Of the 100 surveyed pharmacies, the number of pharmacies that reported carrying specific asthma equipment were as follows: spacers, 68 (2.3); spacers with masks, 57 (2.5); adult PF meters, 40 (2.4); child-range PF meters, 24 (2.1); and nebulizer machines, 56 (2.5) (Figure 1). Fewer pharmacies both carried equipment and accepted Medicaid for reimbursement: spacers, 45 (2.5); spacers with masks, 35 (2.4); adult PF meters, 27 (2.2); child-range PF meters, 17 (.9); and nebulizer machines, 33 (2.4).
The reports of 100 Bronx, NY, pharmacists for the availability of spacers/holding chambers, peak flow (PF) meters, and nebulizer machines and their acceptance of Medicaid insurance for payment.
Pharmacists' reasons given as to why specific equipment was not carried by the pharmacy varied by the type of equipment (Table 1). The most common reasons were equipment was infrequently requested (34% spacers, 60% PF meters, and 39% nebulizer machines); the pharmacy did not accept Medicaid for the equipment (31% spacers, 15% PF meters, and 20% nebulizer machines); and that it was "store policy" (28% spacers, 18% PF meters, and 34% nebulizer machines).
Reported reasons for not accepting Medicaid for equipment varied by type of equipment (Table 2) and revealed misconceptions about procedures for Medicaid reimbursement. For example, pharmacists reported not accepting Medicaid for spacer devices and PF meters because they thought that DME permits were required for reimbursement (64% spacers and 33% PF meters); they thought they needed special forms (17% PF meters), or they thought that they were not covered by Medicaid (14% spacers and 8% PF meters). Insufficient reimbursement was also cited as a reason for not carrying equipment: for spacers (9%), spacers with masks (14%), adult PF meters (33%), child-range PF meters (38%), and nebulizers (13%).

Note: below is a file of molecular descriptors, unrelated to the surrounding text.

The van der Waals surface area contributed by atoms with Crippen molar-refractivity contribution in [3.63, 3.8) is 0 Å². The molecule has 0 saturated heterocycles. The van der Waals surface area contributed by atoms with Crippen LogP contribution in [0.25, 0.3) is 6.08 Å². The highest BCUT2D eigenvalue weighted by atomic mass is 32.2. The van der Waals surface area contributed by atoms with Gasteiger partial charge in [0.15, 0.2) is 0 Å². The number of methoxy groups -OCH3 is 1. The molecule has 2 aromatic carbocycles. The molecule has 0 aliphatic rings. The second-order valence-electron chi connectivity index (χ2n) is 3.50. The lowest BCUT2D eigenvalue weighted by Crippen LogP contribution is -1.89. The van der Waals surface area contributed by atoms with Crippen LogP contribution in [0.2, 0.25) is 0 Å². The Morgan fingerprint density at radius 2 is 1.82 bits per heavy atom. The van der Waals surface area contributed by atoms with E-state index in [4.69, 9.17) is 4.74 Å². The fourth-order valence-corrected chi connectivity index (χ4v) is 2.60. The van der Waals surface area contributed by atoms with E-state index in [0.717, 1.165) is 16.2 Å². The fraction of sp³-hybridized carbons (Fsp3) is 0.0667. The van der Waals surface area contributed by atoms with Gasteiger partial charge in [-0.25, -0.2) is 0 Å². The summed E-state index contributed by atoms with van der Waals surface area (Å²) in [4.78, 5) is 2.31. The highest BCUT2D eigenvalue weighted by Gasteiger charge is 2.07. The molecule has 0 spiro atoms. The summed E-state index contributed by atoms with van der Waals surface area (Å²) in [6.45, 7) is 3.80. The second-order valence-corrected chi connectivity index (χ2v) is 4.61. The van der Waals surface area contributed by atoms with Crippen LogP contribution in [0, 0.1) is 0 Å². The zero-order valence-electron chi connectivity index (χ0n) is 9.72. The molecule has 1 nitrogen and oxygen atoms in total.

Of the 100 surveyed pharmacists, 32 reported having had difficulties with Medicaid reimbursement, 27 had had no difficulties, and 41 had never tried to receive reimbursement. Of the 32 pharmacies that reported having had difficulties with Medicaid reimbursement, the 3 major reasons given were too time consuming (25%), insufficient reimbursement (22%), and denial of previous requests (22%). Other less common responses were denial of online computer requests (12%), never reimbursed (6%), lacked the proper forms (6%), denied reimbursement owing to time restraints (6%), and unaware of the need for a DME permit (3%).